The Great Debate: Choosing Cutaway or Tearaway Stabilizers

Cutaway or Tearaway Stabilizer with

How do you know when to use tearaway stabilizer versus cutaway? Like the foundation of your home, stabilizers support the stitches you place upon them. If the foundation is not good, the structure isn't either.

Tearaway Stabilizers

Basically, tearaway stabilizers can be used on stable, woven fabrics where tearing away the stabilizer will not damage the fabric or stitching. Use them on items like towels, when the back will be seen and you want to remove as much stabilizer as possible, as well as with low-stitch designs like Redwork or heirloom.

You may also find them useful when stitching multi-layered items like quilt blocks where a heavy stabilizer may make the block stiff.

Cutaway Stabilizers

If fabrics are stretchy, will be laundered frequently, or need to hold up to repeated wear and tear, cut-away stabilizers are the best choice. They also are quite useful with designs that have heavier stitch counts.

Cut-away stabilizers stay attached to the embroidered item and are trimmed away close to the embroidery. You see these used a lot with knits and when personalizing items with names or monograms.

Stabilizer Weights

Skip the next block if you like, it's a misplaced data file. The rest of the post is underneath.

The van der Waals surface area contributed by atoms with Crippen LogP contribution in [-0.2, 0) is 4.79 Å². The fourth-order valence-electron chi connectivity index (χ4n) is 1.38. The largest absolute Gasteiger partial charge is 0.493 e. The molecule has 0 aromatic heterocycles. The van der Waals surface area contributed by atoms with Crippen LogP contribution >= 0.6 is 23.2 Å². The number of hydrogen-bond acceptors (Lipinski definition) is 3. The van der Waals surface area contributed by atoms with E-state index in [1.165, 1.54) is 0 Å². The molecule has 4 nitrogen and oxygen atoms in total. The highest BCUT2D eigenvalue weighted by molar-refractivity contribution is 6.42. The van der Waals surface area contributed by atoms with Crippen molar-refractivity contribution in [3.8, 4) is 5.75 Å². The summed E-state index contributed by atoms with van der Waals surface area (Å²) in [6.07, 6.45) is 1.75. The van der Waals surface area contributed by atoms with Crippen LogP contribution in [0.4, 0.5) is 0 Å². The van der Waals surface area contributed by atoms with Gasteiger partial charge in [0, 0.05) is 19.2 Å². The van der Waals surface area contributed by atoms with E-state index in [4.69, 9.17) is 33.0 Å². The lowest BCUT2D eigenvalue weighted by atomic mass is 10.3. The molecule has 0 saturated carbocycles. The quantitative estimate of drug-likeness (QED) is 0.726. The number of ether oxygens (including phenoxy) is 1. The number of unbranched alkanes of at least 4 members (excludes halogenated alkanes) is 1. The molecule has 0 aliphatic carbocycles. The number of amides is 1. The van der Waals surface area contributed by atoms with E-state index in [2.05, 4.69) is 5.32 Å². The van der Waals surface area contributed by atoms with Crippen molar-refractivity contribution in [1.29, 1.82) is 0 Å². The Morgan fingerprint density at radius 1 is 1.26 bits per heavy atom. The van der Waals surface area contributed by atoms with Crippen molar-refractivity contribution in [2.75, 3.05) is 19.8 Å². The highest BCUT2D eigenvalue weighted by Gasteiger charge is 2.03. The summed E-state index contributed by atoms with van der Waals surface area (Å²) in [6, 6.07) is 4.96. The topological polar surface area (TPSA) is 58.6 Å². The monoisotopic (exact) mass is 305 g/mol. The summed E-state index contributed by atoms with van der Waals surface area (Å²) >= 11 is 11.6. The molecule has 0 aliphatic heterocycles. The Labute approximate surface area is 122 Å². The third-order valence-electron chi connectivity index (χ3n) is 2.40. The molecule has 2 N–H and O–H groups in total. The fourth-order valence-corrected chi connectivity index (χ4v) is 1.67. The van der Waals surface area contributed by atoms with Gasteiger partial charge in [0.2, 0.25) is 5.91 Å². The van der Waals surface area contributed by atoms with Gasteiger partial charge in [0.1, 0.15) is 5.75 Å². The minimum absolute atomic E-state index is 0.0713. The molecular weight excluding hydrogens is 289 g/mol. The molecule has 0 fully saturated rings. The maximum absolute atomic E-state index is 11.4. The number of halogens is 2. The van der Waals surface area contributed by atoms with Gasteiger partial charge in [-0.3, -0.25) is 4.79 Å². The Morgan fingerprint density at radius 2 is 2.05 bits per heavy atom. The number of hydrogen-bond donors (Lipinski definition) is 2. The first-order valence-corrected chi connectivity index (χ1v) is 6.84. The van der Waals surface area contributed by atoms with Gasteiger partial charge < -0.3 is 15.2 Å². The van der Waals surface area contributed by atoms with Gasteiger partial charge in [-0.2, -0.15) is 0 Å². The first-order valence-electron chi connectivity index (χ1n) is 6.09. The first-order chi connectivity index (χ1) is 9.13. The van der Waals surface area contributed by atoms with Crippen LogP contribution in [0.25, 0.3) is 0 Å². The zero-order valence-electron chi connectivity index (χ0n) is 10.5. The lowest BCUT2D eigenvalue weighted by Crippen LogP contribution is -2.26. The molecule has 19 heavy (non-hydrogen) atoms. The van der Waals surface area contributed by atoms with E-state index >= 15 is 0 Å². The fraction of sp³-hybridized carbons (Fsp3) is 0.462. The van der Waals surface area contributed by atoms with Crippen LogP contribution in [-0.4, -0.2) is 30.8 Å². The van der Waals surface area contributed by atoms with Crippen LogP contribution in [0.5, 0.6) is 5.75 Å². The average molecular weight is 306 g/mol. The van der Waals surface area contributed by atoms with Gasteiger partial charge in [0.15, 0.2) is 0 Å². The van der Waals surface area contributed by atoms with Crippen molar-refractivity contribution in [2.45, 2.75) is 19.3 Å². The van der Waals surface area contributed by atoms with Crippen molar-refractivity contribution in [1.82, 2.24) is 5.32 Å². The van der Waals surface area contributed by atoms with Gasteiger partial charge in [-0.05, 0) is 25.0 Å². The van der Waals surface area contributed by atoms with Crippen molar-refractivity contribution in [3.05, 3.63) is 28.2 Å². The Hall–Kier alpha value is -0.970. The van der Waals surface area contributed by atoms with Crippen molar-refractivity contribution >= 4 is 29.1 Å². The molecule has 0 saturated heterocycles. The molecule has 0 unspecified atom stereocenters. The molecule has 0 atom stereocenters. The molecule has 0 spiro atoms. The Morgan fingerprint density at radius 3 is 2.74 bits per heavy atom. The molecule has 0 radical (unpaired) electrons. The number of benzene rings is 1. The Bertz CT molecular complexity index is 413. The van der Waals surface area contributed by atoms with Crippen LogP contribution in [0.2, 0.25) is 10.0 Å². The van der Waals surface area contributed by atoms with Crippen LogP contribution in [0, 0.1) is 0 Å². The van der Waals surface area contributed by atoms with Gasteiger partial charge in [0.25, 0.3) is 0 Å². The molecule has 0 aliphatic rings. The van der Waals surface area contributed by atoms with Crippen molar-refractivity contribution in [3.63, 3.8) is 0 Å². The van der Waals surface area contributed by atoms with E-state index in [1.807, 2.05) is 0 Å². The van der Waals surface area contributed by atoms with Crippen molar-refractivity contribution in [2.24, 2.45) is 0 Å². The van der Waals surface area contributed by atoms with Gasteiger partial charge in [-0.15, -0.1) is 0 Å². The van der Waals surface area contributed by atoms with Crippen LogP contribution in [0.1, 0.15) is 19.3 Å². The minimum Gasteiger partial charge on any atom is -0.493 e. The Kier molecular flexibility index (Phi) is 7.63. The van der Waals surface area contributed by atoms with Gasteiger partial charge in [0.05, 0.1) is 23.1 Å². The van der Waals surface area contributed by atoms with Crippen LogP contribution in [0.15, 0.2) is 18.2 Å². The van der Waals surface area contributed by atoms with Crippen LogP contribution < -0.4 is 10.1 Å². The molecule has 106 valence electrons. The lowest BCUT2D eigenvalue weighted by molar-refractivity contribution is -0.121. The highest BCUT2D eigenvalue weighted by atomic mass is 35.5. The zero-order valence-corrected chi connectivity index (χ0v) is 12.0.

Both cutaway and tearaway stabilizers come in varying weights. The weight you should use depends upon the amount of stitches in your design.

  • 5,000 – 7,000 stitches => Light Weight Stabilizer  => 1.2 to 1.8 ounces
  • 8,000 – 20,000 stitches => Medium Weight Stabilizer => 1.8 to 2.2 ounces
  • 20,000+ stitches => Heavy Weight Stabilizer => High 2s to 3.2 ounces

If the item you are stabilizing is purely decorative and the stabilizer won't show, it doesn't hurt to leave it in. Otherwise, it can be carefully torn away, or cut away, after stitching is complete.

A general rule of thumb is that the stabilizer isn't too heavy if it is undetectable from the front of the embroidery. If you can see lumps and bumps, it's too heavy. If you can see puckering, it isn't heavy enough. Also check your stabilizer. If you see needle perforations, it usually means you need to use a heavier stabilizer.

Debbie Henry
Sew Inspired by Bonnie

Share this post...
Previous post Next post


  • Debbie Henry - September 28, 2022

    Thanks, Veronica, and welcome! You will love it!

  • Veronica - September 27, 2022

    I am new to machine embroidery and this was extremely valuable information.

  • Debbie Henry - September 27, 2022

    So happy this was helpful, Diane!

  • Diane LeFevre - September 26, 2022

    Thank you for your tips on stabilizers. I’ve been doing machine embroidery for quite awhile, but have never really had it “sink in” which stabilizers to use in all instances.

Leave a comment